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SpaceX held a press conference on Monday to discuss the results of a months-long investigation conducted by itself and NASA into an anomaly that took place during a static fire test in April. The investigation found that the “anomaly” which occurred during the test was the result of oxidizer mixing at very high pressure with the helium component of the SuperDraco rocket engine propellant system.
On April 20, SpaceX held an abort engine test for a prototype of its Crew Dragon vehicle (which had been flow previously for the uncrewed ISS mission). Crew Dragon designed to be the first crew-carrying SpaceX spacecraft, and is underling a number of test to prove its flight-readiness to NASA. The test encountered a failure that was instantly visible after the first few tests proved successful, with an unexpected explosion that produced a plume of fire visible for miles around the testing site at its Landing Zone 1 facility in Cape Canaveral, Florida.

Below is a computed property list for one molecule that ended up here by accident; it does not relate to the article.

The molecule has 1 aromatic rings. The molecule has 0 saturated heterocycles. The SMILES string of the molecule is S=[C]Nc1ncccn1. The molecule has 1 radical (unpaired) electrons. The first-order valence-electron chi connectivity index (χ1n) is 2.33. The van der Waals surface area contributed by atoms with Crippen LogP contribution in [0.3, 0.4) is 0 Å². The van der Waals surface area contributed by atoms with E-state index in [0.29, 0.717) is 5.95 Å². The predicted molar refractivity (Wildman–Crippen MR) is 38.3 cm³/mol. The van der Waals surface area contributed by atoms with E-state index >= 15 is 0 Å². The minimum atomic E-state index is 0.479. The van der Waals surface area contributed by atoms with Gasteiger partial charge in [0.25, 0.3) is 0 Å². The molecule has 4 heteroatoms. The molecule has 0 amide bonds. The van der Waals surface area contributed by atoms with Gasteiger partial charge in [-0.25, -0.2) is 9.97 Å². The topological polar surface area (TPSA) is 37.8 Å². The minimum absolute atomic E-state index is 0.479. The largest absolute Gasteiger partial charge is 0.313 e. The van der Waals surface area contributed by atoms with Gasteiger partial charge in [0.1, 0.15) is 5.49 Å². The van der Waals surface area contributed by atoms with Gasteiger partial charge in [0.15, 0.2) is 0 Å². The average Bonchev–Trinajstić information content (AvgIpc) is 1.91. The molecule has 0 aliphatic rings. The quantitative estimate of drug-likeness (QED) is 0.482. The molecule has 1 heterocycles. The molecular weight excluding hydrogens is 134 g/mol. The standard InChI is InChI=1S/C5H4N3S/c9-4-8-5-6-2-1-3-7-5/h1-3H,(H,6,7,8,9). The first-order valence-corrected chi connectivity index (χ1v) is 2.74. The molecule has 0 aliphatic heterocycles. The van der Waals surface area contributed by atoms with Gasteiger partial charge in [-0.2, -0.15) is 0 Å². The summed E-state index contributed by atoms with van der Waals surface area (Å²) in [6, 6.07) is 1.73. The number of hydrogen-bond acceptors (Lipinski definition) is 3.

SpaceX - BP - Build - Flight - Reliability
SpaceX BP of Build & Flight Reliability Hans Koenigsmann and NASA Commercial Crew Program Manager Kathy Lueders took members of the media through the results of their joint investigation into the cause of this anomaly. Koenigsmann explained that thanks to identifying burn marks around a check valve in the system that’s meant to separate the oxidizer and fuel components under pressure. These check valves contain a spring which can be opened and allow flow in the direction you want the propellant components to go, but in this case a ‘leaky’ check valve resulted in a ‘slug’ composed of high pressure oxidizer striking a titanium component that resulted in a very violent reaction, hence the explosion.
Both Lueders and Koenigsmann noted that it was in many ways “a gift” that this happened during a ground test, because it mean that there were many high-speed cameras that...
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